Australia has unveiled an ambitious plan to modernize its armed forces, a strategy informed in part by escalating and evolving regional tensions between the US and China. The $270b programme will expand the Australian armed forces, with the prominent addition of long-range strike capabilities.
Australian PM Scott Morrison’s recent announcement that his country would acquire long-range missiles to shore up its defences against long term strategic threats has caused a geopolitical stir. Though the country has hosted US forces since 2012, Canberra had always sought to assuage Chinese sensitivities as one of its biggest trading partners. Historically, Australia has remained largely aloof from growing regional tensions, choosing to engage Beijing through trade and diplomatic interaction. However, China’s expansionism in the Indo-Pacific has precipitated a defensive posture within Australia’s Liberal government.
The decision to invest a whopping AUS $270b (US$186b) in building strike capabilities over the next decade – as outlined in its 2020 Australian Defence Strategic Update – is meant to “ensure we are able to shape our environment and deter actions against our interests”. The plan boosts defence spending by 40% and virtually guarantees that Canberra’s military posture would graduate from purely defensive to offensive capabilities, either independently or as part of a multinational coalition. The centrepiece of the new plan is the purchase of an unspecified number of US-built AGM-158C Long Range Anti-Ship Missiles (LRASM) for the Royal Australian Air Force (RAAF). It also outlines long term ambitions to develop hypersonic weapons and high-end ballistic missile defence systems.
Strategic partnership gone sour
Though China is Australia’s largest trading partner and accounts for more than a third of its global exports, the relationship has grown increasingly acrimonious, with China banning Australian beef and imposing tariffs on barley imports after PM Morrison innocuously called for an independent and impartial investigation into the origins of coronavirus. So incensed was China with Morrison’s suggestion that the Chinese Communist Party (CCP) mouthpiece, Global Times, labelled the Australian government, “America’s lapdog” while the Chinese embassy warned that Canberra risked a boycott of its products back in China over its “petty tricks”. However, the seeds of suspicion had already been sown in 2019 when allegations of Chinese covert interference in Australia’s domestic politics took the local media by storm.
In a damning revelation, China was alleged to have orchestrated a sinister plan to infiltrate the Australian Parliament, a charge Beijing has refuted. In 2018, a furore over foreign political donations led to a law capping funding from abroad to a mere AUS $100. It did not help matters that the donor at the centre of the controversy was a businessman of Chinese origin who was anxious about securing Australian citizenship for himself and his family. Beijing responded to Australian protests by arresting a Chinese-born Australian national on unsubstantiated charges of spying. Public opinion about China has hit rock bottom in recent months even as the coronavirus death toll continues to mount. Australia has been forging closer partnerships with its traditional ally, the US, as well as multi-nation regional groups like the Quad – involving Japan, India and the US- in a bid to stand up to China.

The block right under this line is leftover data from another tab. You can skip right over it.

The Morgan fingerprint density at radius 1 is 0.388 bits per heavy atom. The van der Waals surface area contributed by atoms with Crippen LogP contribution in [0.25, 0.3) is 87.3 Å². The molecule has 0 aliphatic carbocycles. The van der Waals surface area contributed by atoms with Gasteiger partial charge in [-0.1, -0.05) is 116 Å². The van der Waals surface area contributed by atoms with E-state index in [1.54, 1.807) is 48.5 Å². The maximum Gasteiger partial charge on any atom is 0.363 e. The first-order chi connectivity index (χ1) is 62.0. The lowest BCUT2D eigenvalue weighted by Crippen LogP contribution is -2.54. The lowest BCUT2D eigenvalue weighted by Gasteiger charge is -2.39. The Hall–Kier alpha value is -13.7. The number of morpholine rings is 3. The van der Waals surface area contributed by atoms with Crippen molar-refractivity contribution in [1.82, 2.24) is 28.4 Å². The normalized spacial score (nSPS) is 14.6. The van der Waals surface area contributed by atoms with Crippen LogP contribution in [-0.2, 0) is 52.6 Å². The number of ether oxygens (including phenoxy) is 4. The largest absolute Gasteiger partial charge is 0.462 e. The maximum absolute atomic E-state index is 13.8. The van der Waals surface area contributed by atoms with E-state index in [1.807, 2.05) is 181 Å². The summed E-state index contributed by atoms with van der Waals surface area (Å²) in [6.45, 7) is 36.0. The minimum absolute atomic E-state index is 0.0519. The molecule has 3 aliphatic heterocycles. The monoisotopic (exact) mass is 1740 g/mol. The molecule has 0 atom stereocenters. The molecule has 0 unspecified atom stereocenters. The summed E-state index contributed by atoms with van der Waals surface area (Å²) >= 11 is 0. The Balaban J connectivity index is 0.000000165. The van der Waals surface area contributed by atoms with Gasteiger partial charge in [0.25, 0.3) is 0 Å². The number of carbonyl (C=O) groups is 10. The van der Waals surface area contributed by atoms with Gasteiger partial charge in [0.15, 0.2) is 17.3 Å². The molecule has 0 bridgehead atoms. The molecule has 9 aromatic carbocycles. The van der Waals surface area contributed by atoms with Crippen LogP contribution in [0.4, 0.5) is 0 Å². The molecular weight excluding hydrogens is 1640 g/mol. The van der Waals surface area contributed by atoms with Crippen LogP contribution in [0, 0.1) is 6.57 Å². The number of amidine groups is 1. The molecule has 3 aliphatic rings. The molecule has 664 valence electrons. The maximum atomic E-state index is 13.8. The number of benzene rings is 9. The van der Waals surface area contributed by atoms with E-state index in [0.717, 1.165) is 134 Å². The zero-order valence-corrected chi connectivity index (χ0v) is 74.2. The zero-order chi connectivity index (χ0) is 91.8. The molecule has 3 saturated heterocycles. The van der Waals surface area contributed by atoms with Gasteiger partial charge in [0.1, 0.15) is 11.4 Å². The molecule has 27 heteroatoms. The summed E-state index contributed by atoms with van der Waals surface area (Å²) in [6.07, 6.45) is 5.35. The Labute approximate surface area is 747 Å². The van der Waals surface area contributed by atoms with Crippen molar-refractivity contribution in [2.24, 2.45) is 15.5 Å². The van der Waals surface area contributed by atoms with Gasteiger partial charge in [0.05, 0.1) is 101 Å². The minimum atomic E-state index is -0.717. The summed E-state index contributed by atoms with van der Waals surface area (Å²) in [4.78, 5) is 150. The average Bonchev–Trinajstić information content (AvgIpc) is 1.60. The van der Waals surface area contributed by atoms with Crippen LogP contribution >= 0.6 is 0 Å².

Watch: India-Australia bilateral navy exercise
Changing dynamics of the Indo-Pacific
The Australian defence review comes at a time when China is in the midst of an unprecedented naval build-up that outpaces every other country in the region. From building artificial islands in the South China Sea (SCS) and tightening its grip on Hong Kong, to threatening Taiwan with war, the Chinese Communist Party (CCP) is intent on reshaping the global order as it languishes in a state of flux amidst the coronavirus crisis. The US Navy has dispatched as many as three aircraft carriers to the region as a show of force to reassure its allies in the region.
Watch: US moves Warships into South China Sea
According to the Stockholm International Peace Research Institute (SIPRI), the Australian government has been among the top recipients of US-origin weaponry over the last 10 years. Australia is currently in the process of receiving state of the art F-35A stealth fighters from US-based Lockheed Martin in addition to Boeing F-18G Growler Electronic Warfare (EW) aircraft. Combined with the LRASM that the Morrison government has committed to buy, the Royal Australian Air Force (RAAF) should be able to defend the country’s maritime approaches. The Royal Australian Navy (RAN) already deploys Aegis destroyers equipped with America’s premier Standard Missile -2/3 air defence missile system that can provide seamless coverage for a naval fleet operating at sea. Australia is on course to buy 9 Hunter class Anti- Submarine Warfare (ASW) frigates by the mid-2020s which will enhance its ability to counter Chinese submarines lurking off its coast. In a recent media interaction, Australia’s top military officer, General Angus Campbell observed “a sharper edge emerging to the great power competition” in the days ahead.
Lessons for India
Unlike Australia, India is a frontline state in the current geopolitical scenario, sharing as it does a land border with China. Despite the economic constraints currently facing the nation, the ever-present threat along its northern borders cannot be ignored any longer. What is needed is long term strategic planning and increasing defence spending to at least 2% of GDP. There is no doubt that India has among the most battle-hardened soldiers in the world, but they cannot hope to prevail against China if they are armed and equipped to fight the battles of yesteryear.
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